According to the definitions proposed by Onosato and Iwata, every manufacturing system can be decomposed into two different sub-systems: a real and physical system (RPS); and a real informational system (RIS). An RPS is composed of substantial entities such as materials, parts and machines, that exist in the real world. An RIS involves the activities of information processing and decision making. A computer system that simulates the responses of the RPS is called a ``virtual-physical system' (VPS), whereas that simulates a RIS and generates control commands for the RPS is called a ``virtual-informational system' (VIS).

3.2. Classification based on types of product and process design

According to the product design and process design functions, VM can be sub-divided into product design centred VM, production-centred VM and control-centred VM. Product designcentred VM makes use of different virtual designs to produce the production prototype. The related information of a new product (e.g. product features tooling,etc.) is provided to the designer and the manufacturing system designers for supporting the decision making in the product design process. Production-centred VM simulates the activities in process development and alternative process plans. It aims at the rapid evaluation of a production plan, the operational status of a Page 7

Virtual Manufacturing Systems

manufacturing system and even the objectives of the design of the physical system. Control-centred VM makes use of the VM technology onthe dynamic control of the production processes. It aims at the optimisation of the production cycles based on the dynamic control of the process parameters.

3.3. Classification based on functional usage

VM is used in the interactive simulation of various manufacturing processes such as virtual prototyping, virtual machining, virtual inspection, virtual assembly and virtual operational system, etc. 1. Virtual prototyping (VP) mainly deals with the processes, tooling and equipment in casting, blanking, extrusion, injection moulding, etc. VP makes use of modelling and simulation techniques to analyse the factors affecting the process, product quality and hence the material properties, processing time and manufacturing costs. The virtue of VP lies not only in the reduction of the fabrication of physical prototypes, shortening the product development time and cost, but also in supporting product design and presentation through qualitative simulation and analysis [5]. These facilitate the discussion, manipulation and modification of the product data model directly among personnel with different technical backgrounds. 2. Virtual machining mainly deals with cutting processes such as turning, milling, drilling and grinding, etc. The VM technology is used to study the factors affecting the quality, machining time and costs based on modelling and simulation of the material removal process as well as the relative motion between the tool and the workpiece. It can be used to evaluate the feasibility of a part design and the selection of processing equipment, etc. 3. Virtual inspection makes use of the VM technology to model and simulate the inspection process, and the physical and mechanical properties of the inspection equipment. This aims at studying the inspection methodologies, collision check, inspection plan, factors affecting the accuracy of the inspection process, etc. 4. In assembly work , VM is mainly used to investigate the assembly processes, the mechanical and physical characteristics of the equipment and tooling, the interrelationship among different parts and the factors affecting the quality based on modelling and simulation. It can also be used to predict the quality of an assembly, product cycle and costs as well as to Page 8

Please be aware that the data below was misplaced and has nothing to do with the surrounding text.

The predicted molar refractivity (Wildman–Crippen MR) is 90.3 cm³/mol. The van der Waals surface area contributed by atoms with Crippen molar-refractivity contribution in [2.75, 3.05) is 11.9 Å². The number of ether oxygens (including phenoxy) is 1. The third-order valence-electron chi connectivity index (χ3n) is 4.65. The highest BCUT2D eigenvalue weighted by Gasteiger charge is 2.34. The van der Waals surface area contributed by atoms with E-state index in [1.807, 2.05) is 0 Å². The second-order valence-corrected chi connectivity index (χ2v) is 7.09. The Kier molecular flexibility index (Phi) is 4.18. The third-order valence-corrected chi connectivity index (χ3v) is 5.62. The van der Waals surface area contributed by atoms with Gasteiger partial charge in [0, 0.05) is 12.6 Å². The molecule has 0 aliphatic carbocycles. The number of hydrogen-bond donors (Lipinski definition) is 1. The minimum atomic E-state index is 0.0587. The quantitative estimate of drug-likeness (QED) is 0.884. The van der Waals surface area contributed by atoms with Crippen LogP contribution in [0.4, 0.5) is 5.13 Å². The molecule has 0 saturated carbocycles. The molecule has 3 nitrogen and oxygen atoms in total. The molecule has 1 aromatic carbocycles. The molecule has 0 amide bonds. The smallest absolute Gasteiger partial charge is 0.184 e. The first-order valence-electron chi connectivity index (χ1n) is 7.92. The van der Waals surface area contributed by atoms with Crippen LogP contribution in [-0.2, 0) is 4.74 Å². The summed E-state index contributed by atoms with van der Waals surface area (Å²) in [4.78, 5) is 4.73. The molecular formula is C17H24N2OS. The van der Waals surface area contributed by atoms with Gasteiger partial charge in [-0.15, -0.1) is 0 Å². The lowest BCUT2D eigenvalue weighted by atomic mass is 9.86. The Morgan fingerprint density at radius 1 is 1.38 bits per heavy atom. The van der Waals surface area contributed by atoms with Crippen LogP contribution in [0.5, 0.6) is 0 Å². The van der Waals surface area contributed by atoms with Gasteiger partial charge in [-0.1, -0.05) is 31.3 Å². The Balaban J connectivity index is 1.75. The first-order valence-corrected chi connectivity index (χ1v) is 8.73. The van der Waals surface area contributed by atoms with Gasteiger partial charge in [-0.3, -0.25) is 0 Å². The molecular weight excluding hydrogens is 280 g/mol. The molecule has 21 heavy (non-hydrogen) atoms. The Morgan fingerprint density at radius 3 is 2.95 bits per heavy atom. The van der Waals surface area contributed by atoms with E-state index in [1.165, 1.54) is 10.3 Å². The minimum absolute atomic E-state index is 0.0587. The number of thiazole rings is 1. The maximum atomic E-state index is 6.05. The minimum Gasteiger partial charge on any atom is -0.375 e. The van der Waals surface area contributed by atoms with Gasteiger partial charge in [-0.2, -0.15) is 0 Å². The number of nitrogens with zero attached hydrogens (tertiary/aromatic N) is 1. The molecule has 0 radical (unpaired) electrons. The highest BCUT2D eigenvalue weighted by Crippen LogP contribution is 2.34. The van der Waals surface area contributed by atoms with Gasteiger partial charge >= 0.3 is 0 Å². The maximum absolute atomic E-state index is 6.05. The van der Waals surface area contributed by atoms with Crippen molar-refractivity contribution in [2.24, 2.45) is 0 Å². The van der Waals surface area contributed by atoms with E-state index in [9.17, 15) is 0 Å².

Virtual Manufacturing Systems

evaluate the feasibility of the assembly process plan and the selection of assembly equipment, etc. 5. Virtual operational control makes use of VM technology to investigate the material flow and information flow as well as the factors affecting the operation of a manufacturing system. It can be used to evaluate the design and operational performance of the material flow and information flow system.